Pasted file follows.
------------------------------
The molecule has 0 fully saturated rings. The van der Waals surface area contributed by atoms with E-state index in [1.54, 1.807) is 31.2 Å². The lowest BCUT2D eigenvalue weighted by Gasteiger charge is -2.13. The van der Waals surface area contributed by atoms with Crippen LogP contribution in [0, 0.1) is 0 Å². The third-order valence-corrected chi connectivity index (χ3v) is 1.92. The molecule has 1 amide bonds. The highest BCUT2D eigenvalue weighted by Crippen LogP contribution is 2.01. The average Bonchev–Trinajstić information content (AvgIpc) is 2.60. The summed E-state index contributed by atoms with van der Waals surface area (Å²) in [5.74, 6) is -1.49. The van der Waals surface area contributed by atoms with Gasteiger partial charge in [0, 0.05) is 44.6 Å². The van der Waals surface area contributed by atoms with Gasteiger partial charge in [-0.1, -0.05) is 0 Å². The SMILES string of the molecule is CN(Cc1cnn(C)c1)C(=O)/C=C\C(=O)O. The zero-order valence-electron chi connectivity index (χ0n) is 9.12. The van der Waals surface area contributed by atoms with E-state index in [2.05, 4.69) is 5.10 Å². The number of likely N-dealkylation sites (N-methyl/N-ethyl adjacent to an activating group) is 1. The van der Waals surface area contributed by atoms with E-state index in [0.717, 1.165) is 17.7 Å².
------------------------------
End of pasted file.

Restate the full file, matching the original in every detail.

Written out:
The molecule has 0 fully saturated rings. The van der Waals surface area contributed by atoms with E-state index in [1.54, 1.807) is 31.2 Å². The lowest BCUT2D eigenvalue weighted by Gasteiger charge is -2.13. The van der Waals surface area contributed by atoms with Crippen LogP contribution in [0, 0.1) is 0 Å². The third-order valence-corrected chi connectivity index (χ3v) is 1.92. The molecule has 1 amide bonds. The highest BCUT2D eigenvalue weighted by Crippen LogP contribution is 2.01. The average Bonchev–Trinajstić information content (AvgIpc) is 2.60. The summed E-state index contributed by atoms with van der Waals surface area (Å²) in [5.74, 6) is -1.49. The van der Waals surface area contributed by atoms with Gasteiger partial charge in [0, 0.05) is 44.6 Å². The van der Waals surface area contributed by atoms with Gasteiger partial charge in [-0.1, -0.05) is 0 Å². The SMILES string of the molecule is CN(Cc1cnn(C)c1)C(=O)/C=C\C(=O)O. The zero-order valence-electron chi connectivity index (χ0n) is 9.12. The van der Waals surface area contributed by atoms with E-state index in [2.05, 4.69) is 5.10 Å². The number of likely N-dealkylation sites (N-methyl/N-ethyl adjacent to an activating group) is 1. The van der Waals surface area contributed by atoms with E-state index in [0.717, 1.165) is 17.7 Å².